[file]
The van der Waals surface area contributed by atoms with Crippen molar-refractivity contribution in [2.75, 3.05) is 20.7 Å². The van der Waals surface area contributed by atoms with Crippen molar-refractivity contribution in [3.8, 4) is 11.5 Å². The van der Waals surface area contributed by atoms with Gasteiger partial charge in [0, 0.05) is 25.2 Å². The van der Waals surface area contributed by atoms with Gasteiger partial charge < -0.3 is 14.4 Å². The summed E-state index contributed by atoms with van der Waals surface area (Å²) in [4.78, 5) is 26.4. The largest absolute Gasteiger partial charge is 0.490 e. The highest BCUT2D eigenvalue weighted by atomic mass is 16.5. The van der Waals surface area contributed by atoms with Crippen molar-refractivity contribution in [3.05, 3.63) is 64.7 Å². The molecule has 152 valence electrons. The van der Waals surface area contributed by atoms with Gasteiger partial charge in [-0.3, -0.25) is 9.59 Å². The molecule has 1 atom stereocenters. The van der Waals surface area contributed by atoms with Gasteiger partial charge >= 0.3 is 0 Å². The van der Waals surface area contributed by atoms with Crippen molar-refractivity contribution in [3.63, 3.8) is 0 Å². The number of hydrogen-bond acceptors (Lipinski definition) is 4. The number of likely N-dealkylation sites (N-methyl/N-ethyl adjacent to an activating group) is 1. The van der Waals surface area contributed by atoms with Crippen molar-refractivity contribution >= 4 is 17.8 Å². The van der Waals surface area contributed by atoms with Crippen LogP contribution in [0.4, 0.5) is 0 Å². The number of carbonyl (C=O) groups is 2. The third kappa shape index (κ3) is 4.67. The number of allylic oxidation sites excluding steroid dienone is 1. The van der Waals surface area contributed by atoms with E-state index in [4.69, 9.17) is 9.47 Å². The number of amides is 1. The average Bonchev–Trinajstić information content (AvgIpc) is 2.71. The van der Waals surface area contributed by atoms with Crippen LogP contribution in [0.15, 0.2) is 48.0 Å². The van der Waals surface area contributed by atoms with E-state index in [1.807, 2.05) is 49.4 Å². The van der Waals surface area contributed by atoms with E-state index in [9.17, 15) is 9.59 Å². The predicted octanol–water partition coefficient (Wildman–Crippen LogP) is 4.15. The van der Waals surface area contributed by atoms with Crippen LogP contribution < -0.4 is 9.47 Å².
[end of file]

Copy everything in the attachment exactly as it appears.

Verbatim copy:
The van der Waals surface area contributed by atoms with Crippen molar-refractivity contribution in [2.75, 3.05) is 20.7 Å². The van der Waals surface area contributed by atoms with Crippen molar-refractivity contribution in [3.8, 4) is 11.5 Å². The van der Waals surface area contributed by atoms with Gasteiger partial charge in [0, 0.05) is 25.2 Å². The van der Waals surface area contributed by atoms with Gasteiger partial charge < -0.3 is 14.4 Å². The summed E-state index contributed by atoms with van der Waals surface area (Å²) in [4.78, 5) is 26.4. The largest absolute Gasteiger partial charge is 0.490 e. The highest BCUT2D eigenvalue weighted by atomic mass is 16.5. The van der Waals surface area contributed by atoms with Crippen molar-refractivity contribution in [3.05, 3.63) is 64.7 Å². The molecule has 152 valence electrons. The van der Waals surface area contributed by atoms with Gasteiger partial charge in [-0.3, -0.25) is 9.59 Å². The molecule has 1 atom stereocenters. The van der Waals surface area contributed by atoms with Gasteiger partial charge >= 0.3 is 0 Å². The van der Waals surface area contributed by atoms with Crippen molar-refractivity contribution in [3.63, 3.8) is 0 Å². The number of hydrogen-bond acceptors (Lipinski definition) is 4. The number of likely N-dealkylation sites (N-methyl/N-ethyl adjacent to an activating group) is 1. The van der Waals surface area contributed by atoms with Crippen molar-refractivity contribution >= 4 is 17.8 Å². The van der Waals surface area contributed by atoms with Crippen LogP contribution in [0.4, 0.5) is 0 Å². The number of carbonyl (C=O) groups is 2. The third kappa shape index (κ3) is 4.67. The number of allylic oxidation sites excluding steroid dienone is 1. The van der Waals surface area contributed by atoms with E-state index in [4.69, 9.17) is 9.47 Å². The number of amides is 1. The average Bonchev–Trinajstić information content (AvgIpc) is 2.71. The van der Waals surface area contributed by atoms with Crippen LogP contribution in [0.15, 0.2) is 48.0 Å². The van der Waals surface area contributed by atoms with E-state index in [1.807, 2.05) is 49.4 Å². The van der Waals surface area contributed by atoms with E-state index in [9.17, 15) is 9.59 Å². The predicted octanol–water partition coefficient (Wildman–Crippen LogP) is 4.15. The van der Waals surface area contributed by atoms with Crippen LogP contribution < -0.4 is 9.47 Å².